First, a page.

pR5KZFy.gif 

I'll admit that I just put another movie (The Unfaithful) in the DVD player.  I didn't really feel like watching Gone With the Wind.  I may pop back in later when It Happened One Night starts.  I enjoy that film.

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35 minutes ago, LawrenceA said:

One place that they've changed was the addition of TCM Underground, which I appreciate, but many do not. I'm not sure how long the other niche-program spotlights have been around, such as TCM Imports, Silent Sundays, and Noir Alley, but I think they are all additions, and not part of the original lineup. If I'm wrong on that, please correct it, whoever knows.

I can't remember that far back either if TCM had niche-programming spotlights (series) during their first 3 or so years.   But clearly there is more of this type of programming in recent years then there was,  say, 10 years ago.

 

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1 hour ago, LawrenceA said:

One place that they've changed was the addition of TCM Underground, which I appreciate, but many do not. I'm not sure how long the other niche-program spotlights have been around, such as TCM Imports, Silent Sundays, and Noir Alley, but I think they are all additions, and not part of the original lineup. If I'm wrong on that, please correct it, whoever knows.

good question........I'd like to know too :)

(is that WHY no silent or import today??)

:huh:

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16 minutes ago, mr6666 said:

good question........I'd like to know too :)

(is that WHY no silent or import today??)

:huh:

I wondered if that was the reason, as well.

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1 hour ago, ClassicMovies_fan_chick said:

The 100 Years of Movies mini documentary just what we need to celebrate TCM 25 years!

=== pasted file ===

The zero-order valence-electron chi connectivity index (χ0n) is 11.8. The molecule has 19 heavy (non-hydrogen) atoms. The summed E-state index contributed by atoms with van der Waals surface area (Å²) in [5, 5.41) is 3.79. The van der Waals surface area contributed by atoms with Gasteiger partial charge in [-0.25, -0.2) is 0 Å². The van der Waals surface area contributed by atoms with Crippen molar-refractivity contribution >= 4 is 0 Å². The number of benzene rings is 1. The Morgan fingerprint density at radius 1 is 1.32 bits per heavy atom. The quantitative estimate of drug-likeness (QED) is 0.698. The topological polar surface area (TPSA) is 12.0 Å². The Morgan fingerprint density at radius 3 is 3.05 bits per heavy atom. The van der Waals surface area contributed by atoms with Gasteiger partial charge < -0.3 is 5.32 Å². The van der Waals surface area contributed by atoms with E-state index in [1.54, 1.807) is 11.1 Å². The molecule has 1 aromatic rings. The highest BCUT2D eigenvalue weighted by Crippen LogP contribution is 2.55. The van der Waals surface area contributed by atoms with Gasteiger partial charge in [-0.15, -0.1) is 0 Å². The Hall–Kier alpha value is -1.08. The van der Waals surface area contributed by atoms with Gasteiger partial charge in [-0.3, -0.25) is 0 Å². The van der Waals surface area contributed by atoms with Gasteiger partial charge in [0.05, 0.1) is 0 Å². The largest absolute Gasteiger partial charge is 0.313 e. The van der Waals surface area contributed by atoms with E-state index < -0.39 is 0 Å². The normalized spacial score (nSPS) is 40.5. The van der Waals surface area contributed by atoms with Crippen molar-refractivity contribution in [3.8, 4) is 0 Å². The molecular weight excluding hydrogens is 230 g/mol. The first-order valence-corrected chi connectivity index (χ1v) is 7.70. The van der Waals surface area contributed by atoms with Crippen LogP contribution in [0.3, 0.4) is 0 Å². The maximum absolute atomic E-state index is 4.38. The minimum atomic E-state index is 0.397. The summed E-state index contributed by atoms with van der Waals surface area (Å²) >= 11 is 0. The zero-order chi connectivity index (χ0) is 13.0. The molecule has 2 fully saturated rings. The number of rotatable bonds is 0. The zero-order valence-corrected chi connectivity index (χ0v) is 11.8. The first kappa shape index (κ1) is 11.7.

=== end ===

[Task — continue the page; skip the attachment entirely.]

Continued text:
I secretly wished for the past few years that in 2019 they would add on to that mini doc to make it "125 years of movies."

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21 hours ago, sagebrush said:

I secretly wished for the past few years that in 2019 they would add on to that mini doc to make it "125 years of movies."

In What is Cinema? (2013) Chuck Workman--in trying to show how "cheap" and "commercial" 90's-00's Hollywood films were, compared to bold indie filmmakers like David Lynch and Michael Moore!  😓 --does a brief TCM-style montage of 100YoM-worthy iconic shots from recent new-classics, like Jack meeting Rose on the steps from "Titanic", Harry's first Quidditch game from "Sorcerer's Stone", smoldering teen romance from "Twilight", and Aragorn receiving his crown at the end of "LOTR: Return of the King"

It's supposed to be a bad thing, you see, but since Workman never made a movie look bad in his life, it's just one more reason WHY we need a TCM 125 Years of Movies, just like we got an updated AFI 100 list.

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Happy 25th Anniversary to everybody at TCM.  Robert Osbourne.  We all wish you were here for this.  You would have been so proud.  We all miss you and love you so much buddy.  Ben Mainkawitz.  Dave Karger.  Alicia Malone.  Lenoared Malton.  Eddie Muller.  Scott McGee.  Gary Freedman.  Ted Turner and all the special guest hosts.  I will really look forward to coming to the TCM Classic Film Festival and on the TCM Classic Cruise and really enjoying myself and meeting you all very soon.  I can’t wait.  Here’s to many more years of TCM.  Keep it going everybody.  I just love it.